Top 5 Next Level Customer Service Posts of 2013

 Top 5 Posts of 2013

Top 5 Posts of 2013

For my last post of the year, I thought I'd take a moment to review the Top 5 posts on the Next Level Customer Service blog in 2013. And, I'd like to offer just one customer service prediction for 2014.


Top 5 Posts

#5 A service failure reveals surprising customer service trends

It all started when my wife began texting me updates about her delayed United flight. And kept texting. All day. 

Since this was my first post of the year, I compared her experience to a few customer service trends I had recently read about. It turns out her experience fit quite nicely. Looking back almost a year later, I don't see any of these trends going away. 



#4 Five reasons why angry customers don't complain

Customer complaints are a valuable source of information. They let us know when a customer is unhappy so we can try to retain their business. Complaints can also serve as an early warning system that helps prevent service failures by allowing us to fix small problems before they become big ones.

A lack of complaints doesn’t mean things are going well. This post explores five reasons why customers won't let you know when there's a problem. (You may also want to read my follow-up post about why employees don't pass along these complaints.)




#3 Have companies defined outstanding customer service

This post summarized a survey I ran in May this year to find out if companies had created their own unique definition of outstanding customer service. The results weren't so great, but they reflected a problem I'd seen many times. Companies and leaders were trying to be good at service, but they couldn't describe to their employees what "good" looked like.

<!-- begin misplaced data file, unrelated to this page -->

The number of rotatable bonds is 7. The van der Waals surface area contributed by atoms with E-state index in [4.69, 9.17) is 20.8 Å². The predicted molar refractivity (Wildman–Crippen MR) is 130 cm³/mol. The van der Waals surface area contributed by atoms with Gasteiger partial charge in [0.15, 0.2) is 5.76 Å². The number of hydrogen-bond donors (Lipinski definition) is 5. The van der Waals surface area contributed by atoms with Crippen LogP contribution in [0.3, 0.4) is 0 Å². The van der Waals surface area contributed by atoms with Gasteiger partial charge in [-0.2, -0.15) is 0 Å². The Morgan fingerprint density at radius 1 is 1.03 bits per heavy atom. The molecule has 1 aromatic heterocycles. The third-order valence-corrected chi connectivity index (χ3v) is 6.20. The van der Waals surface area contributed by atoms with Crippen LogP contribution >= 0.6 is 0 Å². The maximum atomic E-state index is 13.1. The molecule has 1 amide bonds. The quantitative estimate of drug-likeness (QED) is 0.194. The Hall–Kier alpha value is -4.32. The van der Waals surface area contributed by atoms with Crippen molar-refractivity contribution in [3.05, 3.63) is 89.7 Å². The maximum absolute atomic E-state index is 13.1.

Some companies try to cut corners by emulating a successful firm. One CIO told me he wanted the internal help desk for his global company to be more like the Apple Store. I asked this CIO if he had ever heard of Ron Johnson. He hadn't. (Spoiler alert - Ron Johnson is proof that not every company can be like the Apple Store.)



#2 Never reward employees for outstanding survey scores

We've all been hustled by a retail employee trying to get us to fill out a survey. If you stop and think, you'll realize this only happens when the interaction has been positive. I've yet to see an employee say, "Well if you're so upset, why don't you fill out this survey?"

It turns out that rewarding employees for outstanding survey scores takes the focus away from outstanding service and puts it squarely on outstanding scores. There's a difference. Like the barista practically begging a customer to fill out a survey by saying, "Pleaaaaaase fill it out - we're sooooooo graded on this."



#1 How quickly should you respond to an email

My annual email survey showed that we expect faster and faster responses to email communication. This is funny because I know quite a few people who seem to be getting slower and slower at responding.

The scariest part? How quickly we expect a response from a co-worker. 



A small prediction


One of my favorite posts of the year was one I wrote for the Salesforce blog. It may have had the fewest readers of any post I wrote for them, but I don't care. I think it's a message people don't necessarily want to hear.

The post was about something called Directed Attention Fatigue. Essentially, our brains are getting worn out and tired from constant stiumlation. One psychologist likened the impact to having ADD.

So that's my prediction. In 2014, I think more people are going to want to hear about Directed Attention Fatigue. Just as soon as people realize they're giving themselves ADD.

Are you still reading? OK, here's a link to the post.